Employment, Social Affairs & Inclusion

News 27/01/2021

Recent social policy developments in Belgium, Bosnia and Herzegovina, Finland, Hungary, Spain and the UK

Six new Flash Reports prepared by the European Social Policy Network (ESPN) are now available and provide information on social policy developments in Belgium, Bosnia and Herzegovina, Finland, Hungary, Spain and the UK.

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  • In November 2020, the Belgian government adopted a plan to gradually increase minimum social security and social assistance benefits towards the so-called “at-risk-of-poverty” (AROP) threshold. Overall, the plan was welcomed as a significant improvement, but the focus on minimum pensions has been questioned because only minimum pensions, which were already the highest among all minimum benefits, will exceed the AROP threshold in 2024, while other social minima (such as minimum unemployment benefits) will remain far below it.
  • In 2021, the Federation of Bosnia and Herzegovina (one of the two entities of Bosnia and Herzegovina) is likely to adopt a new Law on Support to Families with Children which would put an end to discrimination based on territorial principles and introduce in the entire entity a uniform maternity allowance for unemployed mothers and a uniform child assistance benefit. Both benefits would be means-tested. Although the reform is a step in the right direction, it is insufficient and is unlikely to benefit an average household with children.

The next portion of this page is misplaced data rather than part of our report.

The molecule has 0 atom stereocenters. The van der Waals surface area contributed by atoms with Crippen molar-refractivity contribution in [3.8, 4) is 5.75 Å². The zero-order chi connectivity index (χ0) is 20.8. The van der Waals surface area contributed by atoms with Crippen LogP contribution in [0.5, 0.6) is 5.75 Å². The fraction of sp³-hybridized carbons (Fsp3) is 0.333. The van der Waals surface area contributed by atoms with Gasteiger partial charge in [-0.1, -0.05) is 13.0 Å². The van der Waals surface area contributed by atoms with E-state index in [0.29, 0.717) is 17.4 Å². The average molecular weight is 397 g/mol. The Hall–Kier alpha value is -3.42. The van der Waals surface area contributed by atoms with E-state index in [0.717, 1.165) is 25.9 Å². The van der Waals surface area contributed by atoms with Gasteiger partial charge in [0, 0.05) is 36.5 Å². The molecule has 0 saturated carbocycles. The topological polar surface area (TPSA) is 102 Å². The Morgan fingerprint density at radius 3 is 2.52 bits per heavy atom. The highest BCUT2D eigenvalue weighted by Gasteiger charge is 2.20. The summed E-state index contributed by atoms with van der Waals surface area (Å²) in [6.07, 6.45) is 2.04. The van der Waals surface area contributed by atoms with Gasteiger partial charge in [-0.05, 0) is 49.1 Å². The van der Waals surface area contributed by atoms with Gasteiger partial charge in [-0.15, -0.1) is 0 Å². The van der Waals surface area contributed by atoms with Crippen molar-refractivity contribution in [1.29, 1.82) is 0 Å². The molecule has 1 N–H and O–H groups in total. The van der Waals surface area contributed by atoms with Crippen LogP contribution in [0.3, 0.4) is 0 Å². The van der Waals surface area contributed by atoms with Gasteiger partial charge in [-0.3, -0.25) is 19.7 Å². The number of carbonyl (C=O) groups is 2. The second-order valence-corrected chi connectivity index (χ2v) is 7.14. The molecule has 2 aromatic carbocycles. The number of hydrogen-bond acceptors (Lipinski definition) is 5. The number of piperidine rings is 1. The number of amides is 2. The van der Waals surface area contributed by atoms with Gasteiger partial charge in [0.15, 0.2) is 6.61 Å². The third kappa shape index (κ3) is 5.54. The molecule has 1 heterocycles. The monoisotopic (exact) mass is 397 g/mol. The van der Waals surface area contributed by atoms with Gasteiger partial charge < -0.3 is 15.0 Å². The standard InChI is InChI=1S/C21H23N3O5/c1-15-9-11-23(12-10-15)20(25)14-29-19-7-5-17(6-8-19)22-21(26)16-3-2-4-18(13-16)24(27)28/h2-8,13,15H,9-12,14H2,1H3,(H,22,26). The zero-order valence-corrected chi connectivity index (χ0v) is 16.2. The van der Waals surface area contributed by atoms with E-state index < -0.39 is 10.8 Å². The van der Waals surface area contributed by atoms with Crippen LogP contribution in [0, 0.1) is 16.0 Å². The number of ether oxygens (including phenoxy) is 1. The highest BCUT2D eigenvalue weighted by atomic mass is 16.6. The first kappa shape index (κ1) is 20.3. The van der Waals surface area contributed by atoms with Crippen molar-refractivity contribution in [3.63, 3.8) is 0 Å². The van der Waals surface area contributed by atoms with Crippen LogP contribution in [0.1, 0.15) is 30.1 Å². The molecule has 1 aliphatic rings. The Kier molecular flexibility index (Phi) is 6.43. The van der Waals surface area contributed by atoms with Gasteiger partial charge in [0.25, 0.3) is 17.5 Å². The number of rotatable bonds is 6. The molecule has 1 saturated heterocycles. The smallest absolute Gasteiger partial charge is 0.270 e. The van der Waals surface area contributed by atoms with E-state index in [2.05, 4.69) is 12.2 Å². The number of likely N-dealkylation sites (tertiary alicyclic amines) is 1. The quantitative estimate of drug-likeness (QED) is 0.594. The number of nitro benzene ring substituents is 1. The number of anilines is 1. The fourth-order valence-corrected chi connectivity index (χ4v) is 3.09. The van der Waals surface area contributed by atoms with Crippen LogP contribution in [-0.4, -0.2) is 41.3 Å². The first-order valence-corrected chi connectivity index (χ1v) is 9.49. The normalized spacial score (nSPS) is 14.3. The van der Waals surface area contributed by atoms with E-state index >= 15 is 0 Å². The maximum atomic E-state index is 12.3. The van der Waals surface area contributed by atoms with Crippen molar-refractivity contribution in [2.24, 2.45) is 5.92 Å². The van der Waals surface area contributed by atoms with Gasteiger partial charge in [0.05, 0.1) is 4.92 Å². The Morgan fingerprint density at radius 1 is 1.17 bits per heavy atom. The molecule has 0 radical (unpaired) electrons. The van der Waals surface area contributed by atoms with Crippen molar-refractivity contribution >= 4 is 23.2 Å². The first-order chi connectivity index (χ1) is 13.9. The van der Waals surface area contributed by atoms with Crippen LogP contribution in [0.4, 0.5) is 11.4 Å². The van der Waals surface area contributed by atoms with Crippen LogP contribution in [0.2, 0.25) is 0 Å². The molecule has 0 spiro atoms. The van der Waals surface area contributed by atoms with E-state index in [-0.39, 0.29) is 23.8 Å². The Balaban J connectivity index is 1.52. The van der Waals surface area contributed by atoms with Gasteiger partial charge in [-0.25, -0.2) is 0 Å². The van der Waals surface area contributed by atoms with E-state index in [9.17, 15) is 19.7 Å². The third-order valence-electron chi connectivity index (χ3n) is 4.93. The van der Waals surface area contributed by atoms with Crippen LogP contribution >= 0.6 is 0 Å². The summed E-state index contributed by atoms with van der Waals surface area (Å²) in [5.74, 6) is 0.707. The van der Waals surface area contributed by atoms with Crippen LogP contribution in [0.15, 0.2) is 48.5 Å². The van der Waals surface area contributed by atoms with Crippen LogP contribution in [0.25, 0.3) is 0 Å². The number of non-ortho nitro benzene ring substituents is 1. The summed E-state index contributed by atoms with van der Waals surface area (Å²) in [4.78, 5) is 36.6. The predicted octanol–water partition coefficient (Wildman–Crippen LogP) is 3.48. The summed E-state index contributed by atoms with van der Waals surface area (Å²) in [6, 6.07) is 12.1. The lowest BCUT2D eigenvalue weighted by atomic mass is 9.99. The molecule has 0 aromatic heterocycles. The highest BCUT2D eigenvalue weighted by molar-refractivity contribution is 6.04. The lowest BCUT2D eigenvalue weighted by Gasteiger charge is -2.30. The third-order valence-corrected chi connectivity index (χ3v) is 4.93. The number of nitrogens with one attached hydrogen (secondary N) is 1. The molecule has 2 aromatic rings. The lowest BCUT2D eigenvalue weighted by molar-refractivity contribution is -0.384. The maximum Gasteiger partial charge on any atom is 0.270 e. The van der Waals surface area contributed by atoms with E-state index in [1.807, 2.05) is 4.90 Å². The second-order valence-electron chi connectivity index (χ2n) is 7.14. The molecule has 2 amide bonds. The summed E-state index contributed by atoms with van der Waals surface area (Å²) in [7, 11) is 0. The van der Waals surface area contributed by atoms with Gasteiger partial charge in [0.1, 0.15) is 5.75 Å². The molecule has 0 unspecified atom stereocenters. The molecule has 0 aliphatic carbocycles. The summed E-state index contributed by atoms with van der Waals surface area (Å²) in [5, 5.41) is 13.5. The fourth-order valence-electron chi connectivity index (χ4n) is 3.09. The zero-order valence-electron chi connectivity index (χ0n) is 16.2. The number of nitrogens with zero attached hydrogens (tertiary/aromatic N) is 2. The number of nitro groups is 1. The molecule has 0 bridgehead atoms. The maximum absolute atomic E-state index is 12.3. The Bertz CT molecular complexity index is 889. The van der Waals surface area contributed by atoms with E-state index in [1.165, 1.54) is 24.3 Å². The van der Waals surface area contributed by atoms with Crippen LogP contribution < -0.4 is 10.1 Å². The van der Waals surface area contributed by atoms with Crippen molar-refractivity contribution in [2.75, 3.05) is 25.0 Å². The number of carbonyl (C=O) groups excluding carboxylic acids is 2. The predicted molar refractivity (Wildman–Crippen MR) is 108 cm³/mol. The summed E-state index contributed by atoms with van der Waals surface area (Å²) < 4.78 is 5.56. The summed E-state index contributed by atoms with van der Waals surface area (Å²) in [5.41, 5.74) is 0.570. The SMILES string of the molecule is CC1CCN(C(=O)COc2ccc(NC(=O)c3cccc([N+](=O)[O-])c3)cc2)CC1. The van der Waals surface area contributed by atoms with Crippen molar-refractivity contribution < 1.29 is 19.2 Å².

• In order to guarantee good quality long-term care (LTC), the Finnish government has decided to gradually increase the required number of nurses per patient in the LTC sector from 0.5 as of 1 October 2020 to 0.7 by 1 April 2023.  This decision has been heavily criticised for various reasons by opposition parties, private service providers and other stakeholders, the main one being that it will exacerbate the already existing nursing shortage.
  • In October 2020, the Hungarian Parliament approved a new law to reform the healthcare system. The new law increases considerably the salary of doctors, subject to very strict conditions, and seeks to tackle important issues (such as ruling out informal payments and clarifying the role of public and private healthcare); but it also raises some concerns among healthcare personnel.
  • In May 2020, the Spanish government launched the Minimum Living Income (MLI, Ingreso Mínimo Vital), a non-contributory minimum income scheme for households with insufficient economic means to cover their basic needs. Although the MLI regulatory framework is still being amended, it is already a big step forward in the protection against poverty.
  • A New Year message from a leading social change organisation calls on the UK government to take urgent action on poverty. Its message is a concrete example of a recent emphasis in the UK on the importance of “framing” poverty in relation to policy-making. The idea is that drawing on positive values held by the public, and using certain images to trigger different ways of thinking, could generate more support for pursuing anti-poverty policies. This Flash Report examines this communications strategy being adopted and promoted by some anti-poverty organisations.

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